• [1972:] In 1701 the English Parliament, foreseeing that Anne, William's inevitable successor, might leave no heirs when she died, provided that the succession should in that case pass to her nearest Protestant kinswoman, the Electress Sophia of Hanover, and her heirs, stipulating also that the new sovereign must be a communicant of the Church of England. This Act of Settlement was passed without any reference to Scotland. [...] She could choose a monarch of her own, perhaps even the Old Pretender [son of the exiled James VII and II]. William saw the danger, and to him it appeared that the only remedy was a complete union between the two realms. He had indeed suggested this immediately after his succession, but though the Scottish Convention favoured the idea, the English would have nothing of it. [...]

    The Act of Union was a remarkable achievement. It made two countries one and yet, by deliberately preserving the Church, the Law, the Judicial System, and some of the characteristics of the smaller kingdom, it ensured that Scotland should preserve the definite nationality which she had won for herself and had preserved so long. It realized the desires of both countries. To England it gave security, in face of French hostility, for the Hanoverian succession and for the constitutional settlement of the Revolution; to Scotland it gave a guarantee of her Revolution Settlement in Church and State, and an opportunity for economic development which was sorely needed. [...]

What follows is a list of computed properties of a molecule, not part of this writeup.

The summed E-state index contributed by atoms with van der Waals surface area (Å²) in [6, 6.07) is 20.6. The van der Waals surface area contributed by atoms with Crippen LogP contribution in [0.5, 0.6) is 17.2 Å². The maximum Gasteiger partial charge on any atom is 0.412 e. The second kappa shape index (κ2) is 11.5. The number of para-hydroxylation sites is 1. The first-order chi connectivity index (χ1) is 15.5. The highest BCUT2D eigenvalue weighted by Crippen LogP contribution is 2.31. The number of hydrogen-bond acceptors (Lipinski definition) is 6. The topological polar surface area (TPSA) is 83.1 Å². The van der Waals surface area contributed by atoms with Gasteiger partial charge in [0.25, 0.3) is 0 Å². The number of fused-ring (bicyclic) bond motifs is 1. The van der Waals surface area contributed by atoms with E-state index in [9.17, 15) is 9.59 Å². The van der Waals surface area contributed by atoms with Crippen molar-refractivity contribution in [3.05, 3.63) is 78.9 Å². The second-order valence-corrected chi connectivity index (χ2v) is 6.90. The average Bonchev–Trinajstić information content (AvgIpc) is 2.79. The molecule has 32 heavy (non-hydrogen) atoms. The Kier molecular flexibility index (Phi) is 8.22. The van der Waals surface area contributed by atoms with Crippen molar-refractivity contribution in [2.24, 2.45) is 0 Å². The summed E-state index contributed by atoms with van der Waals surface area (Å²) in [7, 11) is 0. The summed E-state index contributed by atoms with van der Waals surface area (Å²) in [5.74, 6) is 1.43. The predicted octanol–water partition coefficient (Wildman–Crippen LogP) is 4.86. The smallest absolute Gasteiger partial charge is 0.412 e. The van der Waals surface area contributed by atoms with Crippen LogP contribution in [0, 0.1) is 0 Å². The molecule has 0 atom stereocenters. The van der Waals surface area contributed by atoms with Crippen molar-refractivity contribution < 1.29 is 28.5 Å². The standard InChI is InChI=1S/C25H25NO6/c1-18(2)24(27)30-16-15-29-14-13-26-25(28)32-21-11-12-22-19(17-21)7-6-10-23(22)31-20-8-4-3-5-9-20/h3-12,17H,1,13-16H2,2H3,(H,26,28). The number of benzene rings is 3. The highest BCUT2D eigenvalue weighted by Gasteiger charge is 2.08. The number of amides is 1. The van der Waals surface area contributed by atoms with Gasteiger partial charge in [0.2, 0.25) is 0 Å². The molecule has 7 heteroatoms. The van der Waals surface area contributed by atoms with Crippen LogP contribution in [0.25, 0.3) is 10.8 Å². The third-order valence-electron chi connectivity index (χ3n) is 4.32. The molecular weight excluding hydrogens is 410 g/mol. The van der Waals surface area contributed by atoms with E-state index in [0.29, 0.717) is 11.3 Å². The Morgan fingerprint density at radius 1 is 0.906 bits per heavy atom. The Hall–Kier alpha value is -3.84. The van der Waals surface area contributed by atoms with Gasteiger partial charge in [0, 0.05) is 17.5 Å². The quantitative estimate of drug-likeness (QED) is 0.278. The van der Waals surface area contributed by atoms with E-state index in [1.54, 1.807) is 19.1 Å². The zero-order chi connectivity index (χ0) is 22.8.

[Yet] jealousy remained and it was heightened by the patronizing attitude of the English who represented, and still represent, that Scotland was 'merged' into England and that on terms of great generosity. Very recently an English historian wrote 'henceforward Scotland was to be represented both in the English House of Lords and House of Commons, and Scottish members were given the right to vote on all questions whether of domestic concern or not'. The Act of Union makes it quite clear that after 1 May 1707, there was no English Parliament; there was a Parliament of Great Britain in which all members could vote on any subject which came before it. Again he refers to the financial generosity shown by the English in granting a large sum to Scotland as compensation for her assuming a share of the national debt. The Equivalents were, in fact, the capital value of the Scottish obligations as computed by competent financiers. Moreover, there was a moral as well as a financial aspect of the matter. By the Treaty, part of the capital sum of the Equivalents was to be used - in fact more than half was required - to recoup the shareholders of a Scottish company which had been deliberately ruined in the interests of English commerce. Yet within a few years of the Union, Treasurer Harley told the Scottish members that when England gave them the Equivalent she had bought the right to tax them.